The largest holders of elemental mercury in the United States are the Department of Defense and the DOE.  The DOE stores approximately 1,200 MT (1,300 tons) of mercury at its Y–12 National Security Complex in Oak Ridge, Tennessee. Mercury is also used in chlorine and caustic soda manufacturing (i.e., chlor-alkali industry), reclaimed from recycling and waste recovery activities, and generated as a byproduct of gold mining. By banning the export of elemental mercury, the MEBA effectively produced an increased inventory of the substance in the United States. The legislation therefore included the provision to allow government and industry to relieve itself of mercury it might have otherwise exported.


In the first December 2019 action, the DOE issued its ROD for a site that meets the department’s statutory responsibility for long-term storage of the elemental mercury generated within the United States. Seven government and commercial sites were considered:

  • The DOE’s Grand Junction Disposal Site, Grand Junction, Colorado
  • The DOE’s Hanford Site, Richland, Washington
  • Hawthorne Army Depot, Hawthorne, Nevada
  • Idaho Nuclear Technology and Engineering Center and Radioactive Waste Management Complex at the DOE Idaho National Laboratory, Idaho Falls, Idaho
  • The DOE’s DOE Kansas City Plant, Kansas City, Missouri
  • The DOE’s Savannah River Site, Aiken, South Carolina
  • WCS, Andrews, Texas

The ROD was based on the extensive Environmental Impact Statement (EIS) for the candidate sites, as well as several EIS supplements (all documents available here). In one EIS supplement, the DOE quoted WCS’s description of its qualifications for elemental mercury storage and management as required by the MEBA:

“Waste Control Specialists has multiple structures permitted for storage of Resource Conservation and Recovery Act [RCRA] hazardous waste/materials. Two buildings, (1) Container Storage Building, and (2) Bin Storage Unit 1, can be made available for long-term management and storage of elemental mercury.

“Waste Control Specialists’ [RCRA] permit allows for the storage of mercury in any container that has appropriate integrity. Current storage capacity is adequate for the projected amount of mercury. Our current permitted capacity at both the container storage building and bin storage unit 1 is 130,000 ft3. This would be the equivalent of 12,500 metric tons of elemental mercury.”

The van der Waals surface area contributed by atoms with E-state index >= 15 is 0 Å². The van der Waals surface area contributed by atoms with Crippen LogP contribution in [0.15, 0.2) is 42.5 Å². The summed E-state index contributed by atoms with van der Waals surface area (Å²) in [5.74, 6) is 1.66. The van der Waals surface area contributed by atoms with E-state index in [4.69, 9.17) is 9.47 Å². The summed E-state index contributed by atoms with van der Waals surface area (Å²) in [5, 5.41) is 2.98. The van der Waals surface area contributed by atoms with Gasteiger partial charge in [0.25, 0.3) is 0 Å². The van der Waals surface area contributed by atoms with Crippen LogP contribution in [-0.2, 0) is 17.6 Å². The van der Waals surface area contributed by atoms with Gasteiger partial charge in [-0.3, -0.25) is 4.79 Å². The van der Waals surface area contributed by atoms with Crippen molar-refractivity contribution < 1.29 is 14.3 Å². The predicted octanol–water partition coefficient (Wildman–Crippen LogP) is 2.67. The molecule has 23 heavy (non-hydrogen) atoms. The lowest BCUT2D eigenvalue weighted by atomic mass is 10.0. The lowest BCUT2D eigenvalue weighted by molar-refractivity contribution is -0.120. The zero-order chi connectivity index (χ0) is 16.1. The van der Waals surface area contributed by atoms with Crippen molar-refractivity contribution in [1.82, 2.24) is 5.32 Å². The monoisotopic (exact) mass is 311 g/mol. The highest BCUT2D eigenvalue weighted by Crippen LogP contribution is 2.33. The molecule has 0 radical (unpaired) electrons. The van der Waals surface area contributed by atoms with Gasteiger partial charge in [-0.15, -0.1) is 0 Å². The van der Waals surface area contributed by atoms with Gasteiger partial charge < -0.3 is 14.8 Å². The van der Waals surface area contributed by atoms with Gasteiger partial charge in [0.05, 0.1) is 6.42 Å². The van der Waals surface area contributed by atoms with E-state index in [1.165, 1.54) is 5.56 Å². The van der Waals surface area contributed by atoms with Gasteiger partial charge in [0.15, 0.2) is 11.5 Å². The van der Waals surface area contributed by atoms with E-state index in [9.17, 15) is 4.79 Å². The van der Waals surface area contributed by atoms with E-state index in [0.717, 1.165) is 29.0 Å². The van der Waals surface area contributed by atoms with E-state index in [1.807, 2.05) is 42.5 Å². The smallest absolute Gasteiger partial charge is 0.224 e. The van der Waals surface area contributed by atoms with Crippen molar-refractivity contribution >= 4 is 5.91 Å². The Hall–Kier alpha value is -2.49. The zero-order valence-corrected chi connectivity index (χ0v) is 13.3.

The EIS documents indicated that transportation of elemental mercury to and its storage at WCS would pose “negligible” risks to the environment, workers, and the public. The DOE emphasized that there would be minimal generation of hazardous waste because no treatment of the mercury would occur at the facility. The other deciding factor was the availability of existing structures for storage at the WCS site, which avoids the costs associated with the design and construction of a new facility. The DOE also states that it can make use of an existing contract with WCS, under which the site receives low-level radioactive waste from the department.

The DOE is requiring that shipments delivered to the WCS facility be elemental mercury with a purity of 99.5 percent or greater by volume. The intent here is to ensure that other toxic constituents in the shipments are kept to a minimum.

Storage fees

As noted, the MEBA authorizes the DOE to assess and collect a fee at the time of delivery of elemental mercury. The fee is intended to cover the cost of management and storage, which includes facility operation and maintenance, security, monitoring, reporting, personnel, administration, inspections, training, fire suppression, closure, and other costs required for compliance with applicable law. Congress indicated in the MEBA that the cost of building new structures could be covered by fees only if the DOE found that storage and management could not be accomplished without building new structures.

In its final rule establishing a fee, the DOE says it initially anticipated that fees would cover storage for 40 years. More recently, the department changed that estimate to 15 years, at which point, the DOE says the EPA is likely to have developed a regulatory framework for the treatment and disposal of the stored elemental mercury. In its final rule, the DOE states that it arrived at its fee of $37,000 per MT as follows:

Net present value (NPV) of total storage cost of 15 years of storage @ 15-year real rate (1.45%)—includes per-MT material costs



Present value (PV) of transportation cost ($1,000) in year 15 @ 15-year real rate (1.45%)



PV of treatment and disposal cost ($30,000) in year 15 @ 15-year real rate (1/45%)



Total fee/MT (rounded)


The DOE says it expects approximately 35–50 entities to pay the fee established in the final rule. The majority of the fees are expected to come from fewer than 10 of these entities, with gold mining companies in Nevada comprising the majority of that number.


Currently, no treatment standard exists or has been proposed that would allow land disposal of high-purity elemental mercury waste, waste mercury compounds, or other high-concentration mercury wastes in the United States. However, based on discussions with the EPA, the DOE believes this situation may change in the future, and the department says it is reasonable to assume this change will occur in no more than 15 years.

Treatment that allows land disposal of elemental mercury is occurring in Canada, notes the DOE. The technology, which is also being applied in Europe, involves treating waste elemental mercury with sulfur to convert it to mercury sulfide, which is then encapsulated in polymer. Samples of encapsulated mercury sulfide tested with the toxic characteristic leaching procedures (TCLPs) have been found to be below the land disposal restriction limit for mercury-contaminated soil.

William C. Schillaci